United Nations Editorial Manual Online Headings and subheadings All headings at a given level should have a similar grammatical structure and follow a logical hierarchy. At each level of the hierarchy below the title, if only one subheading is provided, that heading should be either omitted or incorporated in the next-higher-level heading; if there is an "A" heading there must also be a "B".
Creating Headings and Chapters Using the Rules of Chicago Manual of Style by Peter Gallagher If you are writing a paper using the rules of Chicago Manual of Style, you will encounter various style requirements for separating blocks of text within the body text of your paper.
You may need to decide on headings or chapters, based on two elements: Organizing headings is similar to outlining because the end result creates a coherent layout of differing levels of headings and subheadings.
Here is how to format headings: Center the first level headings above their correlated text blocks.
You are allowed to use bold-face, italics, or underline text. Center the second level heading in headline-style capitalization in standard text. Do NOT use italics, bold, or underline text. Left-align the third level heading, using headline-style capitalization.
You can use bold-face, italics, or underline text. If creating a fourth level heading, change to sentence-style capitalization.
Do NOT use any bold-face, italics, or underline text. The fifth level of heading requires you to indent the heading, using it like a lead-in sentence to a paragraph. Put a period at the end of this heading.
You can use italics, bold-face, or underline text. Here is an example of what five levels of headings look like in a thesis, dissertation or academic paper using Chicago Style: First Level of Heading centered Main text continues as normal indented.
Second Level of Heading centered Main text continues as normal indented. Third Level of Heading left-align Main text continues as normal indented. Fourth level of heading left-align Main text continues as normal indented.
Fifth level of heading indented. Main text follows immediately The first four headings require you to insert a blank line before and after each heading for emphasis. If you use less than five levels of headings, you can use any of the heading levels, provided that you stay consistent to the order of the headings.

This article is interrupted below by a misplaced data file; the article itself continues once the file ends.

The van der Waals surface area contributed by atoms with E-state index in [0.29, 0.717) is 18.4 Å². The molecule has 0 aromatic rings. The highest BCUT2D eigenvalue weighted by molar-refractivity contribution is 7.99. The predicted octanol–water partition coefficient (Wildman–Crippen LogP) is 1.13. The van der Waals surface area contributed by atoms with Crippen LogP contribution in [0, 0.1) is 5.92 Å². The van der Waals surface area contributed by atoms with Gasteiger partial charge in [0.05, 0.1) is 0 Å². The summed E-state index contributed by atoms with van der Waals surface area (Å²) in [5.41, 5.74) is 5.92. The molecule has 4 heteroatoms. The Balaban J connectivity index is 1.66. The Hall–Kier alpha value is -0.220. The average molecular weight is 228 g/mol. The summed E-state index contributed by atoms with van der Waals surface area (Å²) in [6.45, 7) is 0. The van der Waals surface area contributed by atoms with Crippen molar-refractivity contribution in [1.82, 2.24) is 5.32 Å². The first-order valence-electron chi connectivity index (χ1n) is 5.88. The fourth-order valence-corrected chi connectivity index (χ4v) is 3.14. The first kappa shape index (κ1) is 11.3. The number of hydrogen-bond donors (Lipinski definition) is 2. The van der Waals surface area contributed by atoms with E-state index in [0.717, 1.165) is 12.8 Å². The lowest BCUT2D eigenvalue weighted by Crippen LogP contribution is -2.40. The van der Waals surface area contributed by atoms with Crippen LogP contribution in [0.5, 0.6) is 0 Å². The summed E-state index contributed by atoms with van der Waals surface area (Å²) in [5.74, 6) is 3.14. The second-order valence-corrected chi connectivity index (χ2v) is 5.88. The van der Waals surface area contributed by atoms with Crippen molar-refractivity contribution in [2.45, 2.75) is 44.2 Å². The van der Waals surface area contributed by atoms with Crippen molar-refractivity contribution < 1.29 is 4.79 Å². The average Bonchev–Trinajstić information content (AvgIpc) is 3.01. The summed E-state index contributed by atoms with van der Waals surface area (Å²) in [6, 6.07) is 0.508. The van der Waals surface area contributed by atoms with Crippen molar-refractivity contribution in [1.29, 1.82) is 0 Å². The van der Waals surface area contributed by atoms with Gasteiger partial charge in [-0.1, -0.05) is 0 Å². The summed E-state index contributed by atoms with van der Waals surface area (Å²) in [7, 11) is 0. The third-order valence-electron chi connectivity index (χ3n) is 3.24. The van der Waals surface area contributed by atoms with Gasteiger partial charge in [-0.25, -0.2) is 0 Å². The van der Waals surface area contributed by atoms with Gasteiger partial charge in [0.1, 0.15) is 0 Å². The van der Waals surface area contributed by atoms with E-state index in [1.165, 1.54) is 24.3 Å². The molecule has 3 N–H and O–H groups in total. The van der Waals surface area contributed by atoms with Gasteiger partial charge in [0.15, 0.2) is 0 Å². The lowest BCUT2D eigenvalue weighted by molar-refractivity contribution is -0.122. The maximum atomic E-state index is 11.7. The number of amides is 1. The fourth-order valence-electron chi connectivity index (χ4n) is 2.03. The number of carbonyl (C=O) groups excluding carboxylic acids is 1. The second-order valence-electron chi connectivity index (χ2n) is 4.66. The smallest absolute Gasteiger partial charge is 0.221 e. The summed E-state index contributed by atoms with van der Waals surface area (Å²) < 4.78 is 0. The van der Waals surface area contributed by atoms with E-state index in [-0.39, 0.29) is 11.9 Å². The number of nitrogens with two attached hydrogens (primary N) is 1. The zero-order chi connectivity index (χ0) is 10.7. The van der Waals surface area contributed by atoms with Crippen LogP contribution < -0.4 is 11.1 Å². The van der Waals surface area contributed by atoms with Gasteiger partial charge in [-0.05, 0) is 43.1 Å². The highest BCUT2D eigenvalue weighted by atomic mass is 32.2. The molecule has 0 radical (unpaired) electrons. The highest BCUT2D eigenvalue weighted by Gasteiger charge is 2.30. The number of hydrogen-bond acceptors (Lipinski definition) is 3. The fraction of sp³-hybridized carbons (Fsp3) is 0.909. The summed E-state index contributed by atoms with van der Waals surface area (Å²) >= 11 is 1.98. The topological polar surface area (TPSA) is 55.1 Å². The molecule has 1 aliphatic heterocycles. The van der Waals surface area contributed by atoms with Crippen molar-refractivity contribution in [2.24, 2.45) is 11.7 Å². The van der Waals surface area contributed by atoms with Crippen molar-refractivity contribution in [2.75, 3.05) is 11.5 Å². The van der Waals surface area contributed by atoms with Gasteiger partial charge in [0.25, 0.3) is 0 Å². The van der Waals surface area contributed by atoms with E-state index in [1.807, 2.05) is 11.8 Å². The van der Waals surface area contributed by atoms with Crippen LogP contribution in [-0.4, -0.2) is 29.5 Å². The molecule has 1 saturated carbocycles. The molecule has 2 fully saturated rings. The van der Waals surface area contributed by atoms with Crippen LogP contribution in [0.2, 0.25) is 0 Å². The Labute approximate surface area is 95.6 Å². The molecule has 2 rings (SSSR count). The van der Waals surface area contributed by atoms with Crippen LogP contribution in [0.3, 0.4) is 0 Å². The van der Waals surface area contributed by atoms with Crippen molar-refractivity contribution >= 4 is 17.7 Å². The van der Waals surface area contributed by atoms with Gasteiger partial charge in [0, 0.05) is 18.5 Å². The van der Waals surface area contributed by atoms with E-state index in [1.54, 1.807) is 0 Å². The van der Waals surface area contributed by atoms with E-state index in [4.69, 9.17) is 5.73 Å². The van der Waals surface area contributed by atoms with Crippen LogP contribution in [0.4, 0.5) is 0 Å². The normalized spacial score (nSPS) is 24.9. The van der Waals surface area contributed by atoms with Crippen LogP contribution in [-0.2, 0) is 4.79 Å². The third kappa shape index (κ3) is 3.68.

For instance, you can use the 1st and 3rd heading levels, in that order, when you have a two-heading arrangement. You can use the 2nd, 3rd, and 5th heading levels, in that order, when you have a three-heading arrangement. However, you cannot use the 4th, 1st, and 5th heading levels, in that order, for a three-heading arrangement.
Three last rules relating to headings: First, if you center a heading that is over 48 characters, then you must divide the heading into two or more separate lines. List them in an inverted pyramid, as shown below. Single-space all of these lines, and try to split them uniformly. Start each chapter on a new page.
Chapter titles often contain two components: Always arrange Chapters in consecutive order. Do not skip numbers. You can also choose one of three styles to list chapter numbers:May 08, · For Chicago Manual of Style (CMS) articles, the CMS advises writers to come up with their own system of headings and subheadings, and to be consistent in using that system.
 Write section and subsection headings that give readers a concise, condensed summary of the Views: 26K. Headings and subheadings represent the key concepts and supporting ideas in the paper.
They visually convey levels of importance. Differences in text format guide readers to .
For consistency in headings, use the format shown below and in the example. Pay special attention to the style of type, placement of heading, and spacing above and below the heading.
Write the body of the report by using the headings and subheadings as your guide. Be clear and straightforward in your language. Choose Citation Style MLA APA Chicago (B) Jane, Mary. "How to Create a Quarterly Small Business Report." Bizfluent, https.
3 Types of Headings By Mark Nichol - 2 minute read Headings are second-generation headlines, words or phrases that introduce sections of a piece of content and thus help a writer organize the content into smaller components. Oct 21, · This vidcast covers the basics of formatting a document in Chicago style, including spacing, margins, headers, and use of notes.
For more information, see th.